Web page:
Caedes Cruenta - Ερείπια ψυχών
Helter Skelter
Black Metal
8 songs (48'29")
Release year: 2020
Reviewed by Alex

Ερείπια ψυχών (Ruins of Souls) is not a new album by Greeks Caedes Cruenta, but rather a reissue from 2014. It also happens to be the band’s last full length in a while, Caedes Cruenta members busy with Kawir and have just formed a blackened thrash outfit Walpurgia. With the original seeing only limited 500 copies release I think the chances are good you never heard of Caedes Cruenta (I know I didn’t). Time to fill the knowledge gap, especially if you like Greek black metal in the same way I do.

The original impression of Ερείπια ψυχών wasn’t entirely the Greek black metal I expected to hear. After immersion into hellish cauldron with introductory Ροκανίζουσιν κουκία : Το θανατικό, all of its screams, moans and checking guitar tuneage, The Mystical Ritual of the Dark Priests isn’t steeped narration or epic unfolding either. Instead, with its loads of tremolo riffs and blastbeat, the song takes decidedly riffing path, sometimes flying off melodic handle. Slowing down to gain maturity, but without losing energy, The Mystical Ritual of the Dark Priests continued along the lines of blackened thrash with its pulsating rhythms and restless guitars. So I have settled into more grim energy, Northern Europe of early 90s rawness, as well as blasting and guitar machine gun surges to continue. Under the Shadow of Death did that, originally, but then in the middle of it I suddenly recognized the discipline to stick to Hellenic melody, very Kawir-like, and an atmospheric moment carefully draped with synths. Later on Aura of Immortal Souls made return to scraping the ugly bottom and picture of Hell, but the overwhelming conclusion is that Caedes Cruenta manages to straddle that fine line of early 90s black metal physicality and Greek epic nature of this extreme genre. Guitar riffs in Εκεί όπου τραγουδά η νεκροκεφαλή ( Where the Skull Sings) continue to grumble, but midpace melodic swells are now more obvious, and melodic parts in From the Darkest Paths of Golgotha, blast guided and all, are particularly attractive. Lost Kingdom of the Argead King, just like Under the Shadow of Death, touches on an atmospheric moment and some synth sonics above the fray, while The Crescent Symbol of the Apocalypse concludes in a particularly entranced, winged and elevated fashion.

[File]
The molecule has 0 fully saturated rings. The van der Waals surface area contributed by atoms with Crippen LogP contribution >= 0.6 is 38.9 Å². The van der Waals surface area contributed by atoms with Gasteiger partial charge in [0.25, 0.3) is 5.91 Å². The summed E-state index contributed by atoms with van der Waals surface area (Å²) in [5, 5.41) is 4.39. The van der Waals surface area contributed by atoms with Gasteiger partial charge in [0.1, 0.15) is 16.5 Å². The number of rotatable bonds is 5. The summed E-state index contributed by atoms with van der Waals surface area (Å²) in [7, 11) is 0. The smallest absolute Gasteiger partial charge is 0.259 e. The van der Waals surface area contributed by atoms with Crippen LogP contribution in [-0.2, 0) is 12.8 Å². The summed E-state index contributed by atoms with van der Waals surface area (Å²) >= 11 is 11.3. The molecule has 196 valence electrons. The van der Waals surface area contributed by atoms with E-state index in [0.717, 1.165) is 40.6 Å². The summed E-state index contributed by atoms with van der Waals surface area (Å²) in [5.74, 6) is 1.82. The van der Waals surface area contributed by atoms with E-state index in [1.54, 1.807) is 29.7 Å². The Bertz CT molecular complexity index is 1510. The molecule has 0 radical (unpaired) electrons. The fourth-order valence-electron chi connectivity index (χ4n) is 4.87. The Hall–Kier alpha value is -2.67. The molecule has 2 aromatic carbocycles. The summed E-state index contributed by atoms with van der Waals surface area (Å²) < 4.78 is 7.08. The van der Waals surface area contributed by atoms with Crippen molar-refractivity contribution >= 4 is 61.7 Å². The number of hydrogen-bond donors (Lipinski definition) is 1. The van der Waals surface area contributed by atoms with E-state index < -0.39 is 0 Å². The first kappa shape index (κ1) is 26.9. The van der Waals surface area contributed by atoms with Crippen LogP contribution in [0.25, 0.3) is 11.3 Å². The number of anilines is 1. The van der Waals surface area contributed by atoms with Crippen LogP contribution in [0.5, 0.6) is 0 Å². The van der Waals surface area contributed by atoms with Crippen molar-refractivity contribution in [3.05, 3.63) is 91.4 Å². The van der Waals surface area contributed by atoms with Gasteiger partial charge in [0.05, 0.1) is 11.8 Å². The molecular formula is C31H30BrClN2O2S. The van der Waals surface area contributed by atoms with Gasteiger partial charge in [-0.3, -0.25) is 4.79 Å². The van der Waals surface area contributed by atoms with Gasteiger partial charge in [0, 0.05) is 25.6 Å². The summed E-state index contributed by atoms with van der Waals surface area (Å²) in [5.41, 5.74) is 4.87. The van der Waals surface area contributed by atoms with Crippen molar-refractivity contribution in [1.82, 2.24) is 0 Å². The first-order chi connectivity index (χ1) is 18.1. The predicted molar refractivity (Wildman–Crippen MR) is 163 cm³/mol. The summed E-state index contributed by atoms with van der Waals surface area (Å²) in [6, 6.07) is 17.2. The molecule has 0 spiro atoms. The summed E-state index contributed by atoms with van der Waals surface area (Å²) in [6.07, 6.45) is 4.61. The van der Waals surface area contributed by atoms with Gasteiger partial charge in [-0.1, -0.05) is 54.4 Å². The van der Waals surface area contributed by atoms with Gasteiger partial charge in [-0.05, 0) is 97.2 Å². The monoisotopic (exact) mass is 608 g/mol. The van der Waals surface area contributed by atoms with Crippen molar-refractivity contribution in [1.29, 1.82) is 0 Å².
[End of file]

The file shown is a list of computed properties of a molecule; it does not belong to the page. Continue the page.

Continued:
If you wanted Greek character in black metal, mystic and epic, but without symphonics, large production, and with healthy heaping of thrash Caedes Cruenta is that band. Not punk (like Dodsferd), and not latter day monumental Rotting Christ or narrative Varathron, a rougher early days Kawir or Necromantia is a proper analogy. Prepare to handle physical bass lines and lots of choppy textured guitars. If the latter, being constant throughout the album, is something you don’t necessarily appreciate, focus on the overlying melodic character of the album after you learn to spot it sometime midway through.

Killing Songs :
Εκεί όπου τραγουδά η νεκροκεφαλή, From the Darkest Paths of Golgotha, The Crescent Symbol of the Apocalypse
Alex quoted 80 / 100
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